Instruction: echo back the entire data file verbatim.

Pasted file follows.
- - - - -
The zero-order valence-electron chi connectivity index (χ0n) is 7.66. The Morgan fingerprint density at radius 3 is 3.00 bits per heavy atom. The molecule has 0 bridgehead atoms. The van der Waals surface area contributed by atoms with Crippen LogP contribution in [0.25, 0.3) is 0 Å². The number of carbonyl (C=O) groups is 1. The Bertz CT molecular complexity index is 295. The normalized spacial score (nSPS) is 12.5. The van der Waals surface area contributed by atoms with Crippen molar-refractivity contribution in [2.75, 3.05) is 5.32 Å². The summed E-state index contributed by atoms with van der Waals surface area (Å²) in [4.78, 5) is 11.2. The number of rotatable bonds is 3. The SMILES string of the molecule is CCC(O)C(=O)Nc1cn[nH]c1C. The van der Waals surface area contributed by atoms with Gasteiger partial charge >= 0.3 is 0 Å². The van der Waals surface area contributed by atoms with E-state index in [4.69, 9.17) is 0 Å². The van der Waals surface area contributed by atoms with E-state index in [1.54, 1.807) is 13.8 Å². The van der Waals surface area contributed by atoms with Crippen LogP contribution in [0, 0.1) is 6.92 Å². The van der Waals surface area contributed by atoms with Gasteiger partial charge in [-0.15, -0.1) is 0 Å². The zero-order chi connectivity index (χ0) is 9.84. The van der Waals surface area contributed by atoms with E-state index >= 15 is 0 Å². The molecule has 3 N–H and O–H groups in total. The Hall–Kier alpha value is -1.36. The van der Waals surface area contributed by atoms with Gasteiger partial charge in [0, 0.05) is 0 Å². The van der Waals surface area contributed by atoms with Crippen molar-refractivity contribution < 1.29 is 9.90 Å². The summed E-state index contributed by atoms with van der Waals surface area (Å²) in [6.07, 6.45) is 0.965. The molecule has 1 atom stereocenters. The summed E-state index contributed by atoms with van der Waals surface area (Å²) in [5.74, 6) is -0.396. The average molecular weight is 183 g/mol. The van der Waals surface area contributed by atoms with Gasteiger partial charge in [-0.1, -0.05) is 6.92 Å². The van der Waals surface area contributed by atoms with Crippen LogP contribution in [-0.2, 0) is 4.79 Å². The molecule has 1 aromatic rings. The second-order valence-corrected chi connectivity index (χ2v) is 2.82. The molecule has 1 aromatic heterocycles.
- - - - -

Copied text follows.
The zero-order valence-electron chi connectivity index (χ0n) is 7.66. The Morgan fingerprint density at radius 3 is 3.00 bits per heavy atom. The molecule has 0 bridgehead atoms. The van der Waals surface area contributed by atoms with Crippen LogP contribution in [0.25, 0.3) is 0 Å². The number of carbonyl (C=O) groups is 1. The Bertz CT molecular complexity index is 295. The normalized spacial score (nSPS) is 12.5. The van der Waals surface area contributed by atoms with Crippen molar-refractivity contribution in [2.75, 3.05) is 5.32 Å². The summed E-state index contributed by atoms with van der Waals surface area (Å²) in [4.78, 5) is 11.2. The number of rotatable bonds is 3. The SMILES string of the molecule is CCC(O)C(=O)Nc1cn[nH]c1C. The van der Waals surface area contributed by atoms with Gasteiger partial charge >= 0.3 is 0 Å². The van der Waals surface area contributed by atoms with E-state index in [4.69, 9.17) is 0 Å². The van der Waals surface area contributed by atoms with E-state index in [1.54, 1.807) is 13.8 Å². The van der Waals surface area contributed by atoms with Crippen LogP contribution in [0, 0.1) is 6.92 Å². The van der Waals surface area contributed by atoms with Gasteiger partial charge in [-0.15, -0.1) is 0 Å². The zero-order chi connectivity index (χ0) is 9.84. The van der Waals surface area contributed by atoms with E-state index >= 15 is 0 Å². The molecule has 3 N–H and O–H groups in total. The Hall–Kier alpha value is -1.36. The van der Waals surface area contributed by atoms with Gasteiger partial charge in [0, 0.05) is 0 Å². The van der Waals surface area contributed by atoms with Crippen molar-refractivity contribution < 1.29 is 9.90 Å². The summed E-state index contributed by atoms with van der Waals surface area (Å²) in [6.07, 6.45) is 0.965. The molecule has 1 atom stereocenters. The summed E-state index contributed by atoms with van der Waals surface area (Å²) in [5.74, 6) is -0.396. The average molecular weight is 183 g/mol. The van der Waals surface area contributed by atoms with Gasteiger partial charge in [-0.1, -0.05) is 6.92 Å². The van der Waals surface area contributed by atoms with Crippen LogP contribution in [-0.2, 0) is 4.79 Å². The molecule has 1 aromatic rings. The second-order valence-corrected chi connectivity index (χ2v) is 2.82. The molecule has 1 aromatic heterocycles.